Crews working at the Red Banks Cemetery in Marshall County, Mississippi, came across a shocking discovery last week while trying to get drainage and roadwork done at the local graveyard.
It was there that they stumbled upon the unmarked graves of 119 enslaved African-Americans. Ralph Farrell, an official with the Red Banks Cemetery Association, recalled the moment they made the “incredible” find.
“I guess I was expecting maybe probably ten or 15 … maybe 20 at the most,” he told FOX 13 Memphis. “But as he was going, he kept finding another and another and another. “Honestly, I just stopped and prayed.”
Farrell explained that the association paid $900 to have the cemetery, which dates back to 1848, mapped out with advanced radar technology to see what lies underneath the surface. He said there was an unmarked area they were told where the remains of enslaved workers had been buried, however, they only expected to find a few — not over a hundred.
Now, Farrell says he’s on a mission to learn who exactly is buried there. A small orange flag now marks the spot for each plot.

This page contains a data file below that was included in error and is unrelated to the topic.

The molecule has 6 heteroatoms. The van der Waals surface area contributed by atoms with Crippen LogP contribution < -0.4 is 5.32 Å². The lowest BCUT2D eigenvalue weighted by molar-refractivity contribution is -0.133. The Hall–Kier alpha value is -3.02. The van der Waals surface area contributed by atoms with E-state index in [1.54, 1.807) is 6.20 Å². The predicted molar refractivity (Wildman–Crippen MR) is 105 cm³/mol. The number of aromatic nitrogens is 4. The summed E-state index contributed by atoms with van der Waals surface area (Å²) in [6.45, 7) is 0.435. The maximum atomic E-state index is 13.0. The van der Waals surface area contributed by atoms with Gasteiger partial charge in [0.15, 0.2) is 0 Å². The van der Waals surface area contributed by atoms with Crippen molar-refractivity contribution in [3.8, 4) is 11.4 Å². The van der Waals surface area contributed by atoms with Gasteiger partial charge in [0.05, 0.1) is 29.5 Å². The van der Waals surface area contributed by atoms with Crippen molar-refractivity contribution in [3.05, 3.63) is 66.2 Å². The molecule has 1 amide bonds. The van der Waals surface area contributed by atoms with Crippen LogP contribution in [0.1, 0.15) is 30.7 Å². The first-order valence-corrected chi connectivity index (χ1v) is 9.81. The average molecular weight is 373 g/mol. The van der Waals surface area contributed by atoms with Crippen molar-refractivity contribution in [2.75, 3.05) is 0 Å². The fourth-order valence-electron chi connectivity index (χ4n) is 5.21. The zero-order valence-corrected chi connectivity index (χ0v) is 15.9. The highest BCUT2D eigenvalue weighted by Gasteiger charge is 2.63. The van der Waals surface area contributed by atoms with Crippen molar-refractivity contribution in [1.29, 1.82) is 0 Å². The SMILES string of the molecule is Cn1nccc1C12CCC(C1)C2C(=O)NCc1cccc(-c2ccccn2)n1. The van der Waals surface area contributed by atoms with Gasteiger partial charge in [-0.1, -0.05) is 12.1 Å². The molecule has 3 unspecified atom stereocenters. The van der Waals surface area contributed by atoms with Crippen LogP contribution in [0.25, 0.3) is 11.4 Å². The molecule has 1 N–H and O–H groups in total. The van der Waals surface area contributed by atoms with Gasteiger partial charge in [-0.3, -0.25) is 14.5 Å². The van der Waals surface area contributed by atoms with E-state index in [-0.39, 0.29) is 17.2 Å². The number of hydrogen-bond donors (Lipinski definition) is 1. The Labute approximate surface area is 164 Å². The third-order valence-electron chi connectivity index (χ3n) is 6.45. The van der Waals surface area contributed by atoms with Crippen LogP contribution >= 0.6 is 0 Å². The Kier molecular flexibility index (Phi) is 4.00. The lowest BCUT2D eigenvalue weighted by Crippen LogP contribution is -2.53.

“I prayed for these people, not knowing who they are and my quest is getting or finding the names, so we can honor these people,” he told the outlet.
The new discovery means a few changes for the cemetery. For one, the entrance has to be relocated because the current one has graves under it.
Farrell said the association is now considering calling in help from the Mississippi department of archives and history to help identify those buried there. He also said they’re thinking of erecting a monument in their honor.
“With this area right here, I just took it to heart that it gets done and these people and their loved ones are honored,” Farrell added.
Just last month, a similar discovery was made in Florida where more than 120 coffins were discovered at what’s believed to be the first burial ground for African-Americans in the city of Tampa.
Watch more in the video below.